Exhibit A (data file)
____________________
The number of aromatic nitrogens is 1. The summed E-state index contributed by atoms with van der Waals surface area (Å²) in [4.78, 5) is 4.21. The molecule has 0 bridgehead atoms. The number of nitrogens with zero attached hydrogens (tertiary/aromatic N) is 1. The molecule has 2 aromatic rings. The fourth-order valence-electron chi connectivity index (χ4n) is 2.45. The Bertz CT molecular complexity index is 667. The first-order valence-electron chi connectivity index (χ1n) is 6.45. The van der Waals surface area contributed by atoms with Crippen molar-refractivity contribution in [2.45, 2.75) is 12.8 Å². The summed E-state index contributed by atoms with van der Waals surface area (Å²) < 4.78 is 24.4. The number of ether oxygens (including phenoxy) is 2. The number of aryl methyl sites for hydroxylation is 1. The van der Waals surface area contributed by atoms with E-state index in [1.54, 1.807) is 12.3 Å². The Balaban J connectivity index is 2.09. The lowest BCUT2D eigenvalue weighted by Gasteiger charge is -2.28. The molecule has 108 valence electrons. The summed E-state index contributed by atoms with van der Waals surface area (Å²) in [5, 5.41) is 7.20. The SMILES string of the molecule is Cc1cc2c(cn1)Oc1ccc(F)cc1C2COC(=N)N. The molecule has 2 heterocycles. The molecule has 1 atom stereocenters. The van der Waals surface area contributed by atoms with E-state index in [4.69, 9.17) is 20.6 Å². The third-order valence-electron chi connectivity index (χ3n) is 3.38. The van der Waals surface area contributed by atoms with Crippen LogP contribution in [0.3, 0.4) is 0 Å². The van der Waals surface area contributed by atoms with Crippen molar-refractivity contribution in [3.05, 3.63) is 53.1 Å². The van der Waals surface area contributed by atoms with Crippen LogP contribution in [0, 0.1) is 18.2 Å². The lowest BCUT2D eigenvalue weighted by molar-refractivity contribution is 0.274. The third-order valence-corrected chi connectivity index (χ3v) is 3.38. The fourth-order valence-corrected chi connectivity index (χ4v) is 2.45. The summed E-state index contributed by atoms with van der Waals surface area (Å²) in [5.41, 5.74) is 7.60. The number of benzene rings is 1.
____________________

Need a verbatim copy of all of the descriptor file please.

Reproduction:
The number of aromatic nitrogens is 1. The summed E-state index contributed by atoms with van der Waals surface area (Å²) in [4.78, 5) is 4.21. The molecule has 0 bridgehead atoms. The number of nitrogens with zero attached hydrogens (tertiary/aromatic N) is 1. The molecule has 2 aromatic rings. The fourth-order valence-electron chi connectivity index (χ4n) is 2.45. The Bertz CT molecular complexity index is 667. The first-order valence-electron chi connectivity index (χ1n) is 6.45. The van der Waals surface area contributed by atoms with Crippen molar-refractivity contribution in [2.45, 2.75) is 12.8 Å². The summed E-state index contributed by atoms with van der Waals surface area (Å²) < 4.78 is 24.4. The number of ether oxygens (including phenoxy) is 2. The number of aryl methyl sites for hydroxylation is 1. The van der Waals surface area contributed by atoms with E-state index in [1.54, 1.807) is 12.3 Å². The Balaban J connectivity index is 2.09. The lowest BCUT2D eigenvalue weighted by Gasteiger charge is -2.28. The molecule has 108 valence electrons. The summed E-state index contributed by atoms with van der Waals surface area (Å²) in [5, 5.41) is 7.20. The SMILES string of the molecule is Cc1cc2c(cn1)Oc1ccc(F)cc1C2COC(=N)N. The molecule has 2 heterocycles. The molecule has 1 atom stereocenters. The van der Waals surface area contributed by atoms with E-state index in [4.69, 9.17) is 20.6 Å². The third-order valence-electron chi connectivity index (χ3n) is 3.38. The van der Waals surface area contributed by atoms with Crippen LogP contribution in [0.3, 0.4) is 0 Å². The van der Waals surface area contributed by atoms with Crippen molar-refractivity contribution in [3.05, 3.63) is 53.1 Å². The van der Waals surface area contributed by atoms with Crippen LogP contribution in [0, 0.1) is 18.2 Å². The lowest BCUT2D eigenvalue weighted by molar-refractivity contribution is 0.274. The third-order valence-corrected chi connectivity index (χ3v) is 3.38. The fourth-order valence-corrected chi connectivity index (χ4v) is 2.45. The summed E-state index contributed by atoms with van der Waals surface area (Å²) in [5.41, 5.74) is 7.60. The number of benzene rings is 1.